Iannis Xenakis (1922–2001, Greece/France), although born in Romania, at the age of five, settled with his family in Greece. In 1947, he began his studies at the Athens Polytechnic Institute, where he was also part of an anti-fascist and later anti-English underground movement. Because of these activities he was sentenced to death in 1947. The same year he fled to France where he started working as an architect, an assistant to Le Corbusier until 1960. During that time, he realised, among other things, the Couvent de La Tourette (1955), and the Philips Pavilion at Expo in Brussels (1958). He began studying music in 1948 with Arthur Honegger, Nadia Boulanger, and Darius Milhaud. In 1949–1950 he studied with Olivier Massiaen, who encouraged him to develop his creative musical ideas. Xenakis’s first success in music was the première of Metastasis at the Donaueschingen Festival in 1955. At a time when serialism was the dominant technique, Xenakis ventured on a new path, owing to his knowledge of design and engineering (he introduced probability theory into his composing technique) and to his interest in complex acoustic phenomena. In his large oeuvre, an important place belongs to electro-acoustic and multimedia works that include sound, light, movement, and architecture. In the domain of computer music, he was the pioneer of algorithmic composition. He devised a system of digital synthesis and random variation of waveforms. In 1965, Xenakis founded the Centre d’études de mathématiques et automatique musicales (CEMAMu) in Paris. He was a professor of music at several universities: Center for Mathematical Automated Music (CMAM), which he also founded, at Indiana University in Bloomington (1967–1972), Sorbonne University in Paris (1972–1989), and the City University of London (1975). Xenakis received many awards and titles such as the Manos Hadjidakis Prize in Athens (1963), Nippon Academy Award (1971), Officier de l’Ordre National du Mérité in Paris (1985).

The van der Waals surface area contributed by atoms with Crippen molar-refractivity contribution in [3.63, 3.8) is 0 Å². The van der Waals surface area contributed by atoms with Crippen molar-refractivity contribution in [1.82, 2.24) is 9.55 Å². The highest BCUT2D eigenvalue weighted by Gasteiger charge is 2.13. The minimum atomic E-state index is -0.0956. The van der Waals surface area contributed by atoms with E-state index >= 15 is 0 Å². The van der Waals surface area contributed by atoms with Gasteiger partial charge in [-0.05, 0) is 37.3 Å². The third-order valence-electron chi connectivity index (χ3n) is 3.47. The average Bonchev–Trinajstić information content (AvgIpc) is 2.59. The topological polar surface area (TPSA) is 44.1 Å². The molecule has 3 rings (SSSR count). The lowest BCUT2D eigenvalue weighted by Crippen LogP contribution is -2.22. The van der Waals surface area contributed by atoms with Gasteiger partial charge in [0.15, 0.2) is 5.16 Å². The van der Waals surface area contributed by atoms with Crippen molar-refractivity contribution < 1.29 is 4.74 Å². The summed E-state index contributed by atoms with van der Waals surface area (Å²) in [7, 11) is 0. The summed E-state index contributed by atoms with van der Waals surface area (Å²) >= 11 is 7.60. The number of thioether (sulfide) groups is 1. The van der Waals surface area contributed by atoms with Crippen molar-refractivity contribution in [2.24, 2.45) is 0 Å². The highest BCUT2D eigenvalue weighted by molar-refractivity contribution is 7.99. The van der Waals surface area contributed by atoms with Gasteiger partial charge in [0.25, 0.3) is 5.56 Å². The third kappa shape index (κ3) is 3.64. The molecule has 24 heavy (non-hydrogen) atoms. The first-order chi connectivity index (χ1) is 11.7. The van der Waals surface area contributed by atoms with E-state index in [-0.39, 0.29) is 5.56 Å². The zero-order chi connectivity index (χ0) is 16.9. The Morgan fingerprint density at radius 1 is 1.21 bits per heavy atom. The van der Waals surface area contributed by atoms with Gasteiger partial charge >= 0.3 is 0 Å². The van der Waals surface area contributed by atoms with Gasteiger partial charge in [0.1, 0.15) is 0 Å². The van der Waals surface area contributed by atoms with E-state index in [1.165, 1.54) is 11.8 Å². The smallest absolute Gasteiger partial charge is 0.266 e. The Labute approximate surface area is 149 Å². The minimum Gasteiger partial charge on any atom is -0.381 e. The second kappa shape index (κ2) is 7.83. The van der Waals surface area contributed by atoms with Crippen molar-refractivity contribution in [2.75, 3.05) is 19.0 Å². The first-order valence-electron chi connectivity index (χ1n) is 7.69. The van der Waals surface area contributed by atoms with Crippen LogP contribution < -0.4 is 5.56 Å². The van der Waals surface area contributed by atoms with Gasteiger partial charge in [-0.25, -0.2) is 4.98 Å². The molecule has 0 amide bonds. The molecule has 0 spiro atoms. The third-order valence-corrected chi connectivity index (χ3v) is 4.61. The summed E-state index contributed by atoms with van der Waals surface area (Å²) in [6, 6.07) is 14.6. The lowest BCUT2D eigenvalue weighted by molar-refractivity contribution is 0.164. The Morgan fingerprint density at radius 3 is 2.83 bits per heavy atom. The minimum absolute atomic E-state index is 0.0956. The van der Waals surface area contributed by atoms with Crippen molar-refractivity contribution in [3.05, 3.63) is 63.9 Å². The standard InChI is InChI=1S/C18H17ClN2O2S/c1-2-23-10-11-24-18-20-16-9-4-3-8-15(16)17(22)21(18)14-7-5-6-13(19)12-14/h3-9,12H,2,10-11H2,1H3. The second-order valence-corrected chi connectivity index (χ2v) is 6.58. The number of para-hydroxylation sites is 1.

Theraps (1975–76) for double bass was written for eminent Italian soloist Fernando Grillo, who performed it in March 1976 at the Festival de Royan. The director of the contemporary music festival in Royan was so impressed with his instrumental creativity that he commissioned a whole series of double-bass pieces to be premièred by Grillo. These included pieces such as Iannis Xenakis’s Theraps and works by Christian Wolff and Klaus Huber. In the early stages, Grillo and Xenakis explored new techniques of sound production and expression on the instrument. In the programme notes, Xenakis suggested that the performer ‘might also accelerate the movement (metronomic indications) and exaggerate the dynamic range pp to fff everywhere in order to obtain both a sensitive fineness and a savageness of the piece’.
Theraps oscillates between two contrasting areas: where the music is in a constant state of flux (glissandi) and pairs of static natural harmonics. As the title suggests, Xenakis deals with the problem of performance practice, which implies not only ‘learning the notes’, but also ‘exercising the mind’: ‘I do take into account the physical limitations of performers. […] In order for the artist to master the technical requirements he has to master himself. Technique is not only a question of muscles, but also of nerves’. The work is based on Xenakis’s Random Walk, Brownian Movement, theory which is related to stochastic principles.